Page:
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N.B. Senator renews call for interest rate probe; Pierrette Ringuette says tighter controls on debit and credit user fees, interest rates needed

IDNUMBER 200901230070
PUBLICATION: Times & Transcript (Moncton)
DATE: 2009.01.23
SECTION: News;News
COPYRIGHT: © 2009 Times & Transcript (Moncton)

N.B. Senator renews call for interest rate probe; Pierrette Ringuette says tighter controls on debit and credit user fees, interest rates needed

New Brunswick Senator Pierrette Ringuette says the fight against high interest rates and user fees on credit cards and debit cards is gaining strength across the country and she will renew her call for an investigation in the Senate next week.

"I'm not giving up on this," Ringuette said yesterday. "The Office of Consumer Protection is getting so many complaints about high interest rates that they don't know what to do. There is a resounding push from across the country for this."

On December 2, Ringuette tabled a motion in the Senate asking that the Standing Senate Committee on Banking, Trade and Commerce be authorized to examine and report on the credit and debit card systems in Canada and their relative rates and fees, in particular for businesses and consumers.

Ringuette is a former Liberal MLA and MP for the Madawaska. She served as an MLA with former Premier Frank McKenna and was appointed to the Senate by former Liberal Prime Minister Jean Chrétien. Now she is becoming increasingly critical of the Conservative government under Stephen Harper.

She said interest rates on credit cards and fees charged to businesses for debit card transactions are growing higher all the time and something must be done, especially during this time of economic uncertainty.

Her initial motion to the Senate last month proposed an investigation that would expose the impact of rates and fees on businesses and consumers. However, the motion was lost in the red tape shuffle of Ottawa when the House of Commons was prorogued. Parliament will be back in session on Monday with the Speech from the Throne at 1:30 p.m. Finance Minister Jim Flaherty will deliver his budget on Tuesday.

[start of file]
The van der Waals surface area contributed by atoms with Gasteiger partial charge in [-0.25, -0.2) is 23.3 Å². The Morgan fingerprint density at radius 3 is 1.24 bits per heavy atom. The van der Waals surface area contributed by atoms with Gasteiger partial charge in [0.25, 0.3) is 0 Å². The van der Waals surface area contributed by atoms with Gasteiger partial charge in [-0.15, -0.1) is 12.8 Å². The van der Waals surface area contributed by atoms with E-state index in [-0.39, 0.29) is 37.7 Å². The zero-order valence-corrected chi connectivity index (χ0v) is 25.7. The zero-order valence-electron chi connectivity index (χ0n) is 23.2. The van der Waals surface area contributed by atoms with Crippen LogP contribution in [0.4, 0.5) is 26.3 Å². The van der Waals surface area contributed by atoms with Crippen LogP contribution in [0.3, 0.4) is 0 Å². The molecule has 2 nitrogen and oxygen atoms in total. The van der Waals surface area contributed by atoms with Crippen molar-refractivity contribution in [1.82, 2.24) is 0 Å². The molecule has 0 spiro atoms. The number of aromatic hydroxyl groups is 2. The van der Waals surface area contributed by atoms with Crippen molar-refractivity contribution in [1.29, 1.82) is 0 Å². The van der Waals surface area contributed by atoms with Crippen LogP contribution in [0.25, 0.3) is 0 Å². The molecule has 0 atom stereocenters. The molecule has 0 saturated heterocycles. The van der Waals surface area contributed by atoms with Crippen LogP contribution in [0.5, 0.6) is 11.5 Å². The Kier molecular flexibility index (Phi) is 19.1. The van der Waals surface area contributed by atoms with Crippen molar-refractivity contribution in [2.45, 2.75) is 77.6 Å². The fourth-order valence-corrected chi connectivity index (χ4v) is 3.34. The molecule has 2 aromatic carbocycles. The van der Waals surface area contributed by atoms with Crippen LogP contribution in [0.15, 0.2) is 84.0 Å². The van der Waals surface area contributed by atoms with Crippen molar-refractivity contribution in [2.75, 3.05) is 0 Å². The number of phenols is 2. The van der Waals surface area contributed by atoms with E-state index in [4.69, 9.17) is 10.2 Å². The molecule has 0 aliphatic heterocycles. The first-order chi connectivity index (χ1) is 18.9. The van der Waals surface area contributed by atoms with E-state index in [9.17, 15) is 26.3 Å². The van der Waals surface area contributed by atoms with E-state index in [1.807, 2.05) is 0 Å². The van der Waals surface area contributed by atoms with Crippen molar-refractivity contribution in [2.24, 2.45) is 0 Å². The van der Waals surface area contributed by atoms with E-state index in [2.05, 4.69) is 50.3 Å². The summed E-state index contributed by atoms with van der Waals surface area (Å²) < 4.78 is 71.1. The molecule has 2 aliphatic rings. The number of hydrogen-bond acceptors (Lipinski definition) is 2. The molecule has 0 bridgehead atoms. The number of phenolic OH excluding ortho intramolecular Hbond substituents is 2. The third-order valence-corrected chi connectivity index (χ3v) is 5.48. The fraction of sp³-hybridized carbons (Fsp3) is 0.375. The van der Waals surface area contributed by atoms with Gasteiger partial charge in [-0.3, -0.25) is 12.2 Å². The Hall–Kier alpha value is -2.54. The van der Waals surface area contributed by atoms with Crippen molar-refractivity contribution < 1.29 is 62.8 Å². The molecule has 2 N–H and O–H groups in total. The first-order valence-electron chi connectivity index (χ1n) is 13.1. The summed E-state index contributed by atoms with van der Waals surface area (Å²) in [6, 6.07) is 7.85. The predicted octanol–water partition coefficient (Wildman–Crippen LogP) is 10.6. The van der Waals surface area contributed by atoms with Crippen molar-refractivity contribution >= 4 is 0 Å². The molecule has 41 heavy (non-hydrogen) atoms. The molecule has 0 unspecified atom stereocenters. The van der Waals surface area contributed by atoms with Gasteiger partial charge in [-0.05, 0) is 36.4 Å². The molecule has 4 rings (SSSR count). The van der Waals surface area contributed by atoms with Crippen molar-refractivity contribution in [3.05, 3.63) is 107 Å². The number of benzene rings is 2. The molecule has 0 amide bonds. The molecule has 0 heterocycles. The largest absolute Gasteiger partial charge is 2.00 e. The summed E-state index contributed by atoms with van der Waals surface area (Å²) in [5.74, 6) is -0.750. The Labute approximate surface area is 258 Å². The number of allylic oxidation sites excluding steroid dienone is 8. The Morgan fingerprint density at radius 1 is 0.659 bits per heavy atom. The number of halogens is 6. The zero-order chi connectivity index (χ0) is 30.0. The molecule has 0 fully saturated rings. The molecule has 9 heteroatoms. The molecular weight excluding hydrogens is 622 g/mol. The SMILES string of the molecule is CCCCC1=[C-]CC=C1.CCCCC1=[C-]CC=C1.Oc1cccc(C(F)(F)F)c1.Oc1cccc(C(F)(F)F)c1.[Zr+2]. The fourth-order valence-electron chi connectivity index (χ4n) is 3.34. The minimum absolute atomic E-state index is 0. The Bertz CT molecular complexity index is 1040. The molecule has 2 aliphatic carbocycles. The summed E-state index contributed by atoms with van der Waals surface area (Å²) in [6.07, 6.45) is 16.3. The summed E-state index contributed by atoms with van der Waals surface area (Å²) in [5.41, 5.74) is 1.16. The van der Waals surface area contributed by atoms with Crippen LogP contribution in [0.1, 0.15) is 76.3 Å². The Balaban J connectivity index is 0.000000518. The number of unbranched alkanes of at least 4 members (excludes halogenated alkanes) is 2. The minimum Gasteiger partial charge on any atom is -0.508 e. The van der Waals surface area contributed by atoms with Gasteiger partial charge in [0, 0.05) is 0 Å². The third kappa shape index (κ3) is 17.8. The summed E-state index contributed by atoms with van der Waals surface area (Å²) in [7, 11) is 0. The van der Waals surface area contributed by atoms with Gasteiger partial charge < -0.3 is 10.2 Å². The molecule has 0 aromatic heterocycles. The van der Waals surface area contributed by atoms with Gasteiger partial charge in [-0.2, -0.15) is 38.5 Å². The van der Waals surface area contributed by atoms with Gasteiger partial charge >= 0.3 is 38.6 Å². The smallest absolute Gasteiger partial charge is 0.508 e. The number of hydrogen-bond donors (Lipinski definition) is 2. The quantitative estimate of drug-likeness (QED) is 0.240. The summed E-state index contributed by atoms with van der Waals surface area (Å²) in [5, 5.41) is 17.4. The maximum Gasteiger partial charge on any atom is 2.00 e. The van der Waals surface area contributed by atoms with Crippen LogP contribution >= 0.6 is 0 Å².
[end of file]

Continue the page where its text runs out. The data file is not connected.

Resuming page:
Ringuette says she will file a notice of motion on Tuesday and expects to deliver a speech to the Senate on Wednesday reiterating her call for the probe into debit and credit card fees.

She said her hope is that the investigation will lead to better federal legislation to control interest rates on credit cards.

She said it doesn't make sense that the government would agree to a $75 billion bailout of the banking system when the banks are still making huge profits and able to continue buying other financial institutions in other countries.

"They got the Canadian money, but they are not helping Canadians get through this financial crisis."

She said $75 billion distributed among the Canadian people on a per capita basis would be a nice bonus for everyone. She also noted that a short term loan to the auto industry was doled out on the condition that auto industry employees take pay cuts, but no such condition seemed to apply for the bankers.

"Small and medium-sized businesses are caught in the middle of the cycle by the banks and credit card companies."

She said the banks need to cut their interest rates to help boost consumer confidence and credit card companies should follow suit. She is also afraid that debit card rates could rise if Interac is allowed to change its status from a non-profit co-operative to a for-profit company.

According to Ringuette's original motion filed last month, Canadians hold 64. 1 million credit cards (roughly two for every person in the country), and are paying up to 24.75 per cent interest on them.